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Lawyers, other representatives, expert(s), tribunal’s secretary

Decision (Decision No. DEC 125-A15(IV)-A24-FT)

I. INTRODUCTION

1.
On 5 August 1988, the Islamic Republic of Iran ("Iran") presented a Statement of Claim alleging that the United States had breached its obligations under the Algiers Declarations by allowing Foremost-McKesson, Inc., Foremost Tehran, Inc., Foremost Shir, Inc., Foremost Iran Corporation, Foremost Foods, Inc. (collectively "Foremost"), and Overseas Private Investment Corporation ("OPIC") to file a complaint in the United States District Court for the District of Columbia in 1982 identical to the statement of claim submitted before this Tribunal in Cases Nos. 37 and 231, and by allowing the same lawsuit to be revived in 1988 and to proceed before the United States District Court for the District of Columbia as Foremost-McKesson, Inc. v. Islamic Republic of Iran, Civ. No. 82-0220-TAF (D.D.C.) ("Foremost/OPIC lawsuit"). Iran's claim was assigned No. A24.
2.
On 16 February 1993, Iran submitted a "Request for an Immediate Order to Stay the Foremost Lawsuit, Civil action No. 82-0220, Subject of Case A/24 in the United States."1 By Decision of 18 May 1993 (Decision No. DEC 116- A15(IV) & A24-FT), the Tribunal denied this request. See infra, paras. 5-9.
3.
On 10 May 1996, Iran presented a "Request for an Order Requiring the United States to Stay the Foremost-OPIC Proceedings in the United States" ("Request"). Subsequently, on 15 May 1996, in support of its Request, Iran submitted to the Tribunal a copy of a 13 May 1996 Memorandum Opinion by the United States District Court for the District of Columbia ("District Court"), denying a Motion for Stay of the Foremost/OPIC lawsuit, which motion Iran had filed in the District Court on 21 March 1996. On 22 May 1996, Iran produced, inter alia, a copy of this Motion for Stay.
4.
On 7 June 1996, the United States filed its Opposition to Iran's Request. As an exhibit to its Opposition, the United States proffered, inter alia, a copy of the "Amicus Brief of the United States On Force of Iran-U.S. Claims Tribunal Decision In This Proceeding," which the United States had filed in the Foremost/OPIC proceeding before the District Court on 6 June 1996. On 10 June 1996, Iran submitted an objection to the United States' Opposition. On 26 August 1996, Iran reiterated this objection, further elaborating upon it.

II. PROCEDURAL BACKGROUND

A. The Tribunal's 1993 Decision

5.
In its 16 February 1993 request for an order requiring the United States to effect a stay of the Foremost/OPIC lawsuit, Iran argued, inter alia, that the stay of the lawsuit was necessary (a) to prevent infliction of irreparable harm on Iran and (b) to protect the Tribunal's jurisdiction. With respect to the latter issue, Iran argued that the Foremost/OPIC lawsuit posed a serious threat to the Tribunal's jurisdiction because, in Iran's view, the claim pursued by Foremost and OPIC before the District Court was the same claim dismissed by Chamber One of the Tribunal in Cases Nos. 37 and 231.2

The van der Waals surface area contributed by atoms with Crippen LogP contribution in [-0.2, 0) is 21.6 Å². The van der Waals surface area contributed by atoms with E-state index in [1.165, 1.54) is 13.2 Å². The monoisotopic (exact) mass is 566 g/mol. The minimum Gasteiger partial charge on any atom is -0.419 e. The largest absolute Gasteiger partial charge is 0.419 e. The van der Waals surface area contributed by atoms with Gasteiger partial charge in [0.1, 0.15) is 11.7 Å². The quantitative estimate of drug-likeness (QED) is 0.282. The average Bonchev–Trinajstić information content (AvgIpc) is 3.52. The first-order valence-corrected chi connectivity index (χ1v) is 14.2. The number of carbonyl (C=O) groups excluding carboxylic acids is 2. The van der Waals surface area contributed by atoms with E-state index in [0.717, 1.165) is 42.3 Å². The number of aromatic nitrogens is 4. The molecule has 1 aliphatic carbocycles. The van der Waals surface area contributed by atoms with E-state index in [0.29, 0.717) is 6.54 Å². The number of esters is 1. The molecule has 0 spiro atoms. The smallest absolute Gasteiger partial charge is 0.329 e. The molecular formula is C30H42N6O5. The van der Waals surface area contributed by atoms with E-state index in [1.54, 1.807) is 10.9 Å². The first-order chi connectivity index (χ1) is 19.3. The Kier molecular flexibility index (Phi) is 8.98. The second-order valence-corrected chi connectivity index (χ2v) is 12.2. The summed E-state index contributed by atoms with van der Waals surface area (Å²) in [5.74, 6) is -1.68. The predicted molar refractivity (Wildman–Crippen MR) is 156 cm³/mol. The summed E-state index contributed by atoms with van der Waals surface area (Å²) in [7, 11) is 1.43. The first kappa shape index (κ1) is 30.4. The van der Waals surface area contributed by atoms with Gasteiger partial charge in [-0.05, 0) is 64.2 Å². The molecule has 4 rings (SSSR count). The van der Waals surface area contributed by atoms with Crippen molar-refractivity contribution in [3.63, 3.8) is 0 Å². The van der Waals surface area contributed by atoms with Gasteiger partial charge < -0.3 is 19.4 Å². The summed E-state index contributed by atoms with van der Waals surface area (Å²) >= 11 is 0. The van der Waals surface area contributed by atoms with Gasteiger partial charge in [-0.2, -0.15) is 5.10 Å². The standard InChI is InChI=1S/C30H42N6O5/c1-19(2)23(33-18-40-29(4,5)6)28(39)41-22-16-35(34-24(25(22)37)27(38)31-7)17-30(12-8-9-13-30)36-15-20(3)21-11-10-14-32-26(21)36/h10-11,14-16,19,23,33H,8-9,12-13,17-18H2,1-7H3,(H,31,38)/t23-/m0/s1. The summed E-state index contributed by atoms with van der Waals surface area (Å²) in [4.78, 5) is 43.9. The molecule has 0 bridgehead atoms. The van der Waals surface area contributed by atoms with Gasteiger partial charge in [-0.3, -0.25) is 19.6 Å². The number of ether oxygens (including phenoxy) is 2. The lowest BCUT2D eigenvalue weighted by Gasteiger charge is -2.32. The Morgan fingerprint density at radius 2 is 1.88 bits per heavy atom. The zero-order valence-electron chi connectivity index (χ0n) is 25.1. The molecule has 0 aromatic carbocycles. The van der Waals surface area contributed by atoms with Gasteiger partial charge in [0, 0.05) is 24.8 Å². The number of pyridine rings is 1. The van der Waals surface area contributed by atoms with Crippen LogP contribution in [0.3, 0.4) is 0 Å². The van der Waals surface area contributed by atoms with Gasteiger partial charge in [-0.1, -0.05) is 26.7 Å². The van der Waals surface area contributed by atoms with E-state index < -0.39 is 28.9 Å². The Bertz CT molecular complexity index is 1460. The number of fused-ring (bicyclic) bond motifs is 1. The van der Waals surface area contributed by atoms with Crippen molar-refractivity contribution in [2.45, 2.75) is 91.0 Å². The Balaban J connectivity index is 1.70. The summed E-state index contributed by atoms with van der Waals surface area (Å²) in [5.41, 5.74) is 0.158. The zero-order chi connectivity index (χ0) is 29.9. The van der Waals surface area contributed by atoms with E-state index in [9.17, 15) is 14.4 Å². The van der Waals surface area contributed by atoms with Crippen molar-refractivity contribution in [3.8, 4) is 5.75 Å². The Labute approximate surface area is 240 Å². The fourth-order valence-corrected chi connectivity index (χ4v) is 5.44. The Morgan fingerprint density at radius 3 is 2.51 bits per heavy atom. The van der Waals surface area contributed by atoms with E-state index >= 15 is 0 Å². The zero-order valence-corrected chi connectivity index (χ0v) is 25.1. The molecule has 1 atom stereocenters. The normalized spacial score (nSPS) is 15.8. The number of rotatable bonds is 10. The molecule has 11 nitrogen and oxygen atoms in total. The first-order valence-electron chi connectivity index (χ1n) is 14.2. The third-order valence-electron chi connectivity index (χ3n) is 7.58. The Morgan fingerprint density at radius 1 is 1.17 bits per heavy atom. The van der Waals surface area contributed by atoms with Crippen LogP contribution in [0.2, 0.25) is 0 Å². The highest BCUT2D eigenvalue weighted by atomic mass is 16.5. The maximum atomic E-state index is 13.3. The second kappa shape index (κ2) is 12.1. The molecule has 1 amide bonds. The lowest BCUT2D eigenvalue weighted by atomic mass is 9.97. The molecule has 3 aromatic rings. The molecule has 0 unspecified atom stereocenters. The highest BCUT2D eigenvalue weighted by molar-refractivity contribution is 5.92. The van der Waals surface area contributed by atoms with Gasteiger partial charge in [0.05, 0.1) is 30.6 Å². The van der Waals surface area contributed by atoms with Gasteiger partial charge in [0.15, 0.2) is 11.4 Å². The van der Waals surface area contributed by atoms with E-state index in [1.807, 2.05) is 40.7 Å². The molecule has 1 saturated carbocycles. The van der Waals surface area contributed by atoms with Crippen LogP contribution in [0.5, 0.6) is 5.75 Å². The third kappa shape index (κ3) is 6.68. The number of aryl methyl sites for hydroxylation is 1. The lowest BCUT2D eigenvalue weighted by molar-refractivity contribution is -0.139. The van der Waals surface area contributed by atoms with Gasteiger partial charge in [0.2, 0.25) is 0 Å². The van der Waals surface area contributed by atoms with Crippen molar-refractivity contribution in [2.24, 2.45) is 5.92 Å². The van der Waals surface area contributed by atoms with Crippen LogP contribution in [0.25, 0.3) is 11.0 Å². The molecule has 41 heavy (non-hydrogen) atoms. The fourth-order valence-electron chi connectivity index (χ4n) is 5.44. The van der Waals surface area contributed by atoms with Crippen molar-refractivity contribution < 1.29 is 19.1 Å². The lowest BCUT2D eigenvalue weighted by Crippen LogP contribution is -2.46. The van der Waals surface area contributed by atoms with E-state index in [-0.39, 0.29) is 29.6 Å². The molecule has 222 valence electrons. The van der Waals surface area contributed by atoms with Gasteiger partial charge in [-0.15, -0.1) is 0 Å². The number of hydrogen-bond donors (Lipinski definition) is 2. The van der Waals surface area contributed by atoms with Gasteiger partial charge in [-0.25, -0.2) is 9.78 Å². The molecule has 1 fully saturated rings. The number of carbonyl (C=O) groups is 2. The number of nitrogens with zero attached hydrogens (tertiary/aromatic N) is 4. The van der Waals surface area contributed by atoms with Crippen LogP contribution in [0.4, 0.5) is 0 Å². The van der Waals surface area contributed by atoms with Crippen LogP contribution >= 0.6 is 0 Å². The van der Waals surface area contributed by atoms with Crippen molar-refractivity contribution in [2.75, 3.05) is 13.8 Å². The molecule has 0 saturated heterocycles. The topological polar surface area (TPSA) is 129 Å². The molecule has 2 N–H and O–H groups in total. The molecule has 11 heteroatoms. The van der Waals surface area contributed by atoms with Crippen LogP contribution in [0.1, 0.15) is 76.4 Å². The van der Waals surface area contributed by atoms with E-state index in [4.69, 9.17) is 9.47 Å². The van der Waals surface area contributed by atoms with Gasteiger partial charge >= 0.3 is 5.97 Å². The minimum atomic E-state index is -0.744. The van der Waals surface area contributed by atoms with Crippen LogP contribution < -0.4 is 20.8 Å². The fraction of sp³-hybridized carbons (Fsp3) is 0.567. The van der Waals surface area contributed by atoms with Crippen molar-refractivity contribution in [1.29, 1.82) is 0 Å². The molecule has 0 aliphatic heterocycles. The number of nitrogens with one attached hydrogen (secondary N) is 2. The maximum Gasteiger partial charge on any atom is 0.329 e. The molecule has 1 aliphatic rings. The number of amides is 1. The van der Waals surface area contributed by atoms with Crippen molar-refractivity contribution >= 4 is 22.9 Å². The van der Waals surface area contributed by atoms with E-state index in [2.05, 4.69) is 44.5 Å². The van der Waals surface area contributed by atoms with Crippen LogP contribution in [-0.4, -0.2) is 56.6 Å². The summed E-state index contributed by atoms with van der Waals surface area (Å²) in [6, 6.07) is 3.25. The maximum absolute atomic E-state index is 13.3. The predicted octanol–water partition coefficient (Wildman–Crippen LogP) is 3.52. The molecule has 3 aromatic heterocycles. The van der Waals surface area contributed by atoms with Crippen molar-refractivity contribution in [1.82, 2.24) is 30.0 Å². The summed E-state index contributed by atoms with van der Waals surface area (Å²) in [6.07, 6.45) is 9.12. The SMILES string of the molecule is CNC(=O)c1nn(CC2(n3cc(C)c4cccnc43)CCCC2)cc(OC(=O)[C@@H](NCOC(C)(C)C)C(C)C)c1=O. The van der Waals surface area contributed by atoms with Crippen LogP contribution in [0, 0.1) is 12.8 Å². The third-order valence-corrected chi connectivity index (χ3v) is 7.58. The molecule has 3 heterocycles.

6.
The Tribunal ruled on Iran's request by Decision of 18 May 1993 (Decision No. DEC 116-A15(IV) & A24-FT) ("1993 Decision"). In its Decision, the Tribunal noted, as an initial matter, that "under Tribunal precedent, interim relief can be granted only if it is necessary to protect a party from irreparable harm or to avoid prejudice to the jurisdiction of the Tribunal." 1993 Decision, para. 20. After reviewing the relevant facts, the Tribunal concluded that neither of those two conditions was satisfied. Consequently, it denied Iran's request for a stay.
7.
Concerning Iran's irreparable harm argument, the Tribunal observed:

Should the Tribunal eventually determine in Case No. A24 that the United States has not complied with its obligations under the Algiers Declarations by allowing the Foremost/OPIC lawsuit to proceed in the United States, the Tribunal can compensate Iran for any damages that the Tribunal finds Iran has sustained by awarding an adequate monetary relief. The Tribunal has previously held that "injury that can be made whole by monetary relief does not constitute irreparable harm."

1993 Decision, para. 21 (citation omitted).

8.
The Tribunal also disagreed that the Foremost/OPIC lawsuit posed a threat to its jurisdiction. It stated that, whether or not that lawsuit was decided before the Tribunal issued its decision in Cases Nos. A15(IV) and A24, the Tribunal would always be in a position to render an effective decision upon Iran's claims in those Cases "and, consequently,... there exists no threat to the Tribunal's jurisdiction." Id. para. 23. If the Foremost/OPIC lawsuit had not been decided by the time the Tribunal issued that decision, the Tribunal pointed out, it would be in a position, if it found the United States to be in breach of its obligations under the Algiers Declarations, both to order the United States to effect the stay of those proceedings and to award damages to Iran; if the Foremost/OPIC lawsuit had already been decided before that time, then if the Tribunal found that the United States was in breach, it would still be in a position to provide Iran with an effective remedy by awarding it damages. See id. para. 25.